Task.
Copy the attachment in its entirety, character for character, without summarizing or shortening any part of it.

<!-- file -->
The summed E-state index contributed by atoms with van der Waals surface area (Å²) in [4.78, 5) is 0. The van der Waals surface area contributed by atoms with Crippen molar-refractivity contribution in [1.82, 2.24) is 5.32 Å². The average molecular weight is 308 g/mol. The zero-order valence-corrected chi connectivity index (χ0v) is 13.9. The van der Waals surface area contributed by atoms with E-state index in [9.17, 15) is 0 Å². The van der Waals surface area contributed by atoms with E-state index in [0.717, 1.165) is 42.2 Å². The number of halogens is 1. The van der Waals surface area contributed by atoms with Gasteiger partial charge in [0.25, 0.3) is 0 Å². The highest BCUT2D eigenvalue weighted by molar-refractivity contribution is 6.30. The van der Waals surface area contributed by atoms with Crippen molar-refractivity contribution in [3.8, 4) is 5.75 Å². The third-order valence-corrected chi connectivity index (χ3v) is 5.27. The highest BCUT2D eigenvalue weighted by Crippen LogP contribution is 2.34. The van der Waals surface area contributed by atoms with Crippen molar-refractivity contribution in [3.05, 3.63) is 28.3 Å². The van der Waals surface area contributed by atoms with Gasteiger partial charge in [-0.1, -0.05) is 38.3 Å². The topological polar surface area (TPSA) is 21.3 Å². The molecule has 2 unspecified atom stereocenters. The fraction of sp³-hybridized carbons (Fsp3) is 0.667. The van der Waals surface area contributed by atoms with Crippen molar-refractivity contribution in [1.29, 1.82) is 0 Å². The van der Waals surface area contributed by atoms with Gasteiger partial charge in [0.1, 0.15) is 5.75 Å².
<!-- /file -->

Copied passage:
The summed E-state index contributed by atoms with van der Waals surface area (Å²) in [4.78, 5) is 0. The van der Waals surface area contributed by atoms with Crippen molar-refractivity contribution in [1.82, 2.24) is 5.32 Å². The average molecular weight is 308 g/mol. The zero-order valence-corrected chi connectivity index (χ0v) is 13.9. The van der Waals surface area contributed by atoms with E-state index in [9.17, 15) is 0 Å². The van der Waals surface area contributed by atoms with E-state index in [0.717, 1.165) is 42.2 Å². The number of halogens is 1. The van der Waals surface area contributed by atoms with Gasteiger partial charge in [0.25, 0.3) is 0 Å². The highest BCUT2D eigenvalue weighted by molar-refractivity contribution is 6.30. The van der Waals surface area contributed by atoms with Crippen molar-refractivity contribution in [3.8, 4) is 5.75 Å². The third-order valence-corrected chi connectivity index (χ3v) is 5.27. The highest BCUT2D eigenvalue weighted by Crippen LogP contribution is 2.34. The van der Waals surface area contributed by atoms with Crippen molar-refractivity contribution in [3.05, 3.63) is 28.3 Å². The van der Waals surface area contributed by atoms with Gasteiger partial charge in [-0.1, -0.05) is 38.3 Å². The topological polar surface area (TPSA) is 21.3 Å². The molecule has 2 unspecified atom stereocenters. The fraction of sp³-hybridized carbons (Fsp3) is 0.667. The van der Waals surface area contributed by atoms with Crippen molar-refractivity contribution in [1.29, 1.82) is 0 Å². The van der Waals surface area contributed by atoms with Gasteiger partial charge in [0.1, 0.15) is 5.75 Å².